|Publication number||US4053801 A|
|Application number||US 05/625,634|
|Publication date||Oct 11, 1977|
|Filing date||Oct 24, 1975|
|Priority date||Oct 24, 1975|
|Also published as||CA1044298A, CA1044298A1|
|Publication number||05625634, 625634, US 4053801 A, US 4053801A, US-A-4053801, US4053801 A, US4053801A|
|Inventors||Glen Ray, Leonard W. Leniewski|
|Original Assignee||Allen-Bradley Company|
|Export Citation||BiBTeX, EndNote, RefMan|
|Patent Citations (5), Referenced by (20), Classifications (6)|
|External Links: USPTO, USPTO Assignment, Espacenet|
The field of the invention is permanent magnet dynamos, and more particularly, electric motors having permanent magnet pole pieces.
The extraordinary magnetic properties of ceramic magnetic materials, such as the hard ferrites, have given them wide application in pole pieces for permanent magnet electric motors. Such pole pieces are typically disposed around the interior of a circular cylindrical sleeve made of a high permeability material, and an armature is journaled for rotation within the sleeve and driven by the interaction of the magnetic fields generated by the pole pieces and the armature windings. The armature is generally circular cylindrical in shape and is formed by stacking together plates, known as laminations, made of a high permeability material such as steel. Such armature structures add significantly to the overall weight and cost of such motors.
The invention relates to an improved armature structure for a permanent magnet dynamo, and more particularly, to an armature in which the number of armature plates are significantly reduced by spacing them apart. Such spacing may be provided by deforming the armature plates to form air spaces between them or by inserting an inexpensive lightweight spacer material between successive armature plates. In either case, the weight and cost of the armature for any given dynamo may be significantly reduced without significantly diminishing the performance of the machine.
A general object of the present invention is to reduce the amount of high permeability material in the armature of the permanent magnet dynamo without significantly diminishing its performance characteristics. It has been discovered that for many permanent magnet dynamos, the amount of steel needed in the armature to maintain the flux density below saturation levels is far less than that provided in prior structures. Because the diameter of the armature is essentially fixed by other design criteria, it would at first appear that a substantial reduction in the amount of steel could be accomplished by shortening the axial length of the armature. When the armature is thus shortened a significant amount, however, the permanent magnet pole pieces extend beyond the ends of the armature and an increase in flux leakage occurs which results in a significant drop in machine performance. The present invention provides a solution to this dilemma by removing a selected number of armature plates and spacing the remaining stacked armature plates such that the overall axial length of the armature remains unchanged.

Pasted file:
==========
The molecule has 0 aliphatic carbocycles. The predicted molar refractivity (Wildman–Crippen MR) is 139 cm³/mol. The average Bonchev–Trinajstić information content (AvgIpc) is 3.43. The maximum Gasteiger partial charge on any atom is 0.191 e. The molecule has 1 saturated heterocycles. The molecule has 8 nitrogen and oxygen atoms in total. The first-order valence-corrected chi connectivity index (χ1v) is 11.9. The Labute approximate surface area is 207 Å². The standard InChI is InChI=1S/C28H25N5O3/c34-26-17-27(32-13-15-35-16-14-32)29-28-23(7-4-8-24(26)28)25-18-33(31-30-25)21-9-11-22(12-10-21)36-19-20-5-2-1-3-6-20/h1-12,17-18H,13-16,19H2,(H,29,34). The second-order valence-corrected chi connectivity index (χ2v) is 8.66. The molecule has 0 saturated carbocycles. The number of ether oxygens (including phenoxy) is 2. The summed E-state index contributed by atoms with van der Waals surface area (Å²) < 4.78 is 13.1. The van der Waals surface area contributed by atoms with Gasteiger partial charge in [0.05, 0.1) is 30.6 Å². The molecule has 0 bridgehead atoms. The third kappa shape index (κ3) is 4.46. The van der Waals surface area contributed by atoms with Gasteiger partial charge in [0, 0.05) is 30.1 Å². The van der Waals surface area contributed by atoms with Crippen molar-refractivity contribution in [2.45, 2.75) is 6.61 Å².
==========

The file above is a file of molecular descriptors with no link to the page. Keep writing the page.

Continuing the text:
A more specific object of the invention is to provide a lightweight armature structure for a permanent magnet motor. The armature plates are spaced apart either by spacer plates made of a lightweight and inexpensive material, or are spaced apart by deformations formed on their opposing surfaces. In either case, a portion of the relatively heavy and expensive high permeability material is replaced.
Another specific object of the invention is to maximize the amount of high permeability armature material which can thus be replaced. The armature plates are generally circular in shape and each has a series of slots disposed around its periphery which receive the armature windings. For a given set of performance specifications, the diameter of the armature plates and the minimum number and size of the armature winding slots are substantially fixed. The flux density in each armature plate is a maximum in the teeth portions which are formed between the winding slots, and it is a teaching of the present invention that the width of these teeth should be maximized for any given set of performance specifications. By doing so, the number of armature plates required to maintain the flux density below saturation levels is reduced with the result that more of the armature plates can be removed.
The foregoing and other objects and advantages of the invention will appear from the following description. In the description reference is made to the accompanying drawings which form a part hereof and in which there is shown by way of illustration a preferred embodiment of the invention. Such embodiment does not necessarily, however, represent the full scope of the invention, and reference is made to the claims herein for interpreting the breadth of the invention.
FIG. 1 is a view partly in section of a permanent magnet motor embodying the present invention taken along the line 1--1 in FIG. 2,
FIG. 2 is a view in section taken along the line 2--2 in FIG. 1 of the preferred embodiment of the present invention shown in FIG. 1,
FIG. 3 is a partial view in section of the first preferred embodiment of the armature structure of the present invention,